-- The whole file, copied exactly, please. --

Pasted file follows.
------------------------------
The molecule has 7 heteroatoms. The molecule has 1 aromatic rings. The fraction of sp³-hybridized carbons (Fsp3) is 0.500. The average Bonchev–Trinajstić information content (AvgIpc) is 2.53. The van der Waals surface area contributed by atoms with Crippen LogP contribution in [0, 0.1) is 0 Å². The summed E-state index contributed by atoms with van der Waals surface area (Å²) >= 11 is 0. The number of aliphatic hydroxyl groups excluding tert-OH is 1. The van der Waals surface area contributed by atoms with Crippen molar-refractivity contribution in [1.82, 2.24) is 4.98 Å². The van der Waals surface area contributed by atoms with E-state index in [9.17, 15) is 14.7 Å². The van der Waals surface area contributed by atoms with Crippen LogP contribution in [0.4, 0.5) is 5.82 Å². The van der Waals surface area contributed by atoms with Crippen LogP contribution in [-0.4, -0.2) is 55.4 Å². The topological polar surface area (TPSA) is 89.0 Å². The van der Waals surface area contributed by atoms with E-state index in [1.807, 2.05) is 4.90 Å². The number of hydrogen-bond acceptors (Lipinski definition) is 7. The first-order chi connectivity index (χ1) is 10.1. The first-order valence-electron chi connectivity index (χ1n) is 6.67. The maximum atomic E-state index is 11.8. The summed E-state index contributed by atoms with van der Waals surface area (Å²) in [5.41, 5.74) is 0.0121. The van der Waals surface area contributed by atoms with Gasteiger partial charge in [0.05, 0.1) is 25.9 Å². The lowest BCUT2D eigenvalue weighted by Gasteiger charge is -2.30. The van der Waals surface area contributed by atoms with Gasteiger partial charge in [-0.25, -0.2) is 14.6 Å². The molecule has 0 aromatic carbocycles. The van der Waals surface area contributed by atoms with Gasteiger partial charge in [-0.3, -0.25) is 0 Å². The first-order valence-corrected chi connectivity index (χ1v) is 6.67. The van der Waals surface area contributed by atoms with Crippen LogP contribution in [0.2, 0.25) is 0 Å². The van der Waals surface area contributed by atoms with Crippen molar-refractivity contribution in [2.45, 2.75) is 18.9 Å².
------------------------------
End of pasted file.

The molecule has 7 heteroatoms. The molecule has 1 aromatic rings. The fraction of sp³-hybridized carbons (Fsp3) is 0.500. The average Bonchev–Trinajstić information content (AvgIpc) is 2.53. The van der Waals surface area contributed by atoms with Crippen LogP contribution in [0, 0.1) is 0 Å². The summed E-state index contributed by atoms with van der Waals surface area (Å²) >= 11 is 0. The number of aliphatic hydroxyl groups excluding tert-OH is 1. The van der Waals surface area contributed by atoms with Crippen molar-refractivity contribution in [1.82, 2.24) is 4.98 Å². The van der Waals surface area contributed by atoms with E-state index in [9.17, 15) is 14.7 Å². The van der Waals surface area contributed by atoms with Crippen LogP contribution in [0.4, 0.5) is 5.82 Å². The van der Waals surface area contributed by atoms with Crippen LogP contribution in [-0.4, -0.2) is 55.4 Å². The topological polar surface area (TPSA) is 89.0 Å². The van der Waals surface area contributed by atoms with E-state index in [1.807, 2.05) is 4.90 Å². The number of hydrogen-bond acceptors (Lipinski definition) is 7. The first-order chi connectivity index (χ1) is 10.1. The first-order valence-electron chi connectivity index (χ1n) is 6.67. The maximum atomic E-state index is 11.8. The summed E-state index contributed by atoms with van der Waals surface area (Å²) in [5.41, 5.74) is 0.0121. The van der Waals surface area contributed by atoms with Gasteiger partial charge in [0.05, 0.1) is 25.9 Å². The lowest BCUT2D eigenvalue weighted by Gasteiger charge is -2.30. The van der Waals surface area contributed by atoms with Gasteiger partial charge in [-0.25, -0.2) is 14.6 Å². The molecule has 0 aromatic carbocycles. The van der Waals surface area contributed by atoms with Gasteiger partial charge in [-0.3, -0.25) is 0 Å². The first-order valence-corrected chi connectivity index (χ1v) is 6.67. The van der Waals surface area contributed by atoms with Crippen LogP contribution in [0.2, 0.25) is 0 Å². The van der Waals surface area contributed by atoms with Crippen molar-refractivity contribution in [2.45, 2.75) is 18.9 Å².